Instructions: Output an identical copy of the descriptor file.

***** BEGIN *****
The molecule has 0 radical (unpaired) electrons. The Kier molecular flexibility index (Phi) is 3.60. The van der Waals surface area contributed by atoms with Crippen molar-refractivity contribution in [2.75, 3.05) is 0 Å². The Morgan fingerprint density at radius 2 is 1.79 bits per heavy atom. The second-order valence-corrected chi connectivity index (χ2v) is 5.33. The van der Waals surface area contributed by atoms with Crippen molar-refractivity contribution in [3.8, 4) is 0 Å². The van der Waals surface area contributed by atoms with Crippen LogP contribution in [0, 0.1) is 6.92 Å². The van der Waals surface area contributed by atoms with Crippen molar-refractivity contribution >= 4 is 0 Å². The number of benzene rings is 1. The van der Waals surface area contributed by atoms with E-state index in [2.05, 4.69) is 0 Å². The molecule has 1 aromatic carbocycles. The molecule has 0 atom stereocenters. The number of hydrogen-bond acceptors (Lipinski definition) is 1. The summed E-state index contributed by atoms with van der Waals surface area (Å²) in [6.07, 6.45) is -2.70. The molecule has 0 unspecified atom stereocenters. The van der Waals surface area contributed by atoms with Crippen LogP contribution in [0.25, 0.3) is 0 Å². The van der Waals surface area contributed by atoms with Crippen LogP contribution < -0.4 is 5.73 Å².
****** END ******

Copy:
The molecule has 0 radical (unpaired) electrons. The Kier molecular flexibility index (Phi) is 3.60. The van der Waals surface area contributed by atoms with Crippen molar-refractivity contribution in [2.75, 3.05) is 0 Å². The Morgan fingerprint density at radius 2 is 1.79 bits per heavy atom. The second-order valence-corrected chi connectivity index (χ2v) is 5.33. The van der Waals surface area contributed by atoms with Crippen molar-refractivity contribution in [3.8, 4) is 0 Å². The van der Waals surface area contributed by atoms with Crippen LogP contribution in [0, 0.1) is 6.92 Å². The van der Waals surface area contributed by atoms with Crippen molar-refractivity contribution >= 4 is 0 Å². The number of benzene rings is 1. The van der Waals surface area contributed by atoms with E-state index in [2.05, 4.69) is 0 Å². The molecule has 1 aromatic carbocycles. The molecule has 0 atom stereocenters. The number of hydrogen-bond acceptors (Lipinski definition) is 1. The summed E-state index contributed by atoms with van der Waals surface area (Å²) in [6.07, 6.45) is -2.70. The molecule has 0 unspecified atom stereocenters. The van der Waals surface area contributed by atoms with Crippen LogP contribution in [0.25, 0.3) is 0 Å². The van der Waals surface area contributed by atoms with Crippen LogP contribution < -0.4 is 5.73 Å².